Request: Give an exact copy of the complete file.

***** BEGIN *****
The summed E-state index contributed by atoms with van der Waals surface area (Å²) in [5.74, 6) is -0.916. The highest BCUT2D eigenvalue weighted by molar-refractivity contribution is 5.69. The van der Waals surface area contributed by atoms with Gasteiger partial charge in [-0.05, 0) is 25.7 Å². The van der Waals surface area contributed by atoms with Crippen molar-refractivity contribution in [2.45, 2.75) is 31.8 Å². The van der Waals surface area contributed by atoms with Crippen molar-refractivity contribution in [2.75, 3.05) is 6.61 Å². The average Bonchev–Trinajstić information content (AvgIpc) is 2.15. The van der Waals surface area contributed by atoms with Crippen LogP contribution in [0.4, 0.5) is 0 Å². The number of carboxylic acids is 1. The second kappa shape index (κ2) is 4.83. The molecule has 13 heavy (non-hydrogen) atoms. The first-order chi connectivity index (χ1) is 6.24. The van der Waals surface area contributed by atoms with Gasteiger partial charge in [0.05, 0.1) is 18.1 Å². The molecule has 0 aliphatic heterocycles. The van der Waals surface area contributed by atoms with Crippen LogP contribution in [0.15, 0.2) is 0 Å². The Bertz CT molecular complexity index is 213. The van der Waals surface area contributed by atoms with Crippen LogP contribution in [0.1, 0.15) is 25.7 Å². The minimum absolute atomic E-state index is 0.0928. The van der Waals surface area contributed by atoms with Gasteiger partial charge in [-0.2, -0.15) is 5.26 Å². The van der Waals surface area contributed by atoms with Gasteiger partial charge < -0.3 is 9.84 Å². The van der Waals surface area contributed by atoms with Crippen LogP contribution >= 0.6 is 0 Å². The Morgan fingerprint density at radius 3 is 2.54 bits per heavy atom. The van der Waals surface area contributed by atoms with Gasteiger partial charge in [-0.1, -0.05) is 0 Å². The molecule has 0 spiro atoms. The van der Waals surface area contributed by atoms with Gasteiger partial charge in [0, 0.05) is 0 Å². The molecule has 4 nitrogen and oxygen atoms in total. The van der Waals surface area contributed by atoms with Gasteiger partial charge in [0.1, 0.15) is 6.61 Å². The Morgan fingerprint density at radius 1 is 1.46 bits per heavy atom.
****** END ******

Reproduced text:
The summed E-state index contributed by atoms with van der Waals surface area (Å²) in [5.74, 6) is -0.916. The highest BCUT2D eigenvalue weighted by molar-refractivity contribution is 5.69. The van der Waals surface area contributed by atoms with Gasteiger partial charge in [-0.05, 0) is 25.7 Å². The van der Waals surface area contributed by atoms with Crippen molar-refractivity contribution in [2.45, 2.75) is 31.8 Å². The van der Waals surface area contributed by atoms with Crippen molar-refractivity contribution in [2.75, 3.05) is 6.61 Å². The average Bonchev–Trinajstić information content (AvgIpc) is 2.15. The van der Waals surface area contributed by atoms with Crippen LogP contribution in [0.4, 0.5) is 0 Å². The number of carboxylic acids is 1. The second kappa shape index (κ2) is 4.83. The molecule has 13 heavy (non-hydrogen) atoms. The first-order chi connectivity index (χ1) is 6.24. The van der Waals surface area contributed by atoms with Gasteiger partial charge in [0.05, 0.1) is 18.1 Å². The molecule has 0 aliphatic heterocycles. The van der Waals surface area contributed by atoms with Crippen LogP contribution in [0.15, 0.2) is 0 Å². The Bertz CT molecular complexity index is 213. The van der Waals surface area contributed by atoms with Crippen LogP contribution in [0.1, 0.15) is 25.7 Å². The minimum absolute atomic E-state index is 0.0928. The van der Waals surface area contributed by atoms with Gasteiger partial charge in [-0.2, -0.15) is 5.26 Å². The van der Waals surface area contributed by atoms with Gasteiger partial charge < -0.3 is 9.84 Å². The van der Waals surface area contributed by atoms with Crippen LogP contribution >= 0.6 is 0 Å². The Morgan fingerprint density at radius 3 is 2.54 bits per heavy atom. The van der Waals surface area contributed by atoms with Gasteiger partial charge in [-0.1, -0.05) is 0 Å². The molecule has 0 spiro atoms. The van der Waals surface area contributed by atoms with Gasteiger partial charge in [0, 0.05) is 0 Å². The molecule has 4 nitrogen and oxygen atoms in total. The van der Waals surface area contributed by atoms with Gasteiger partial charge in [0.1, 0.15) is 6.61 Å². The Morgan fingerprint density at radius 1 is 1.46 bits per heavy atom.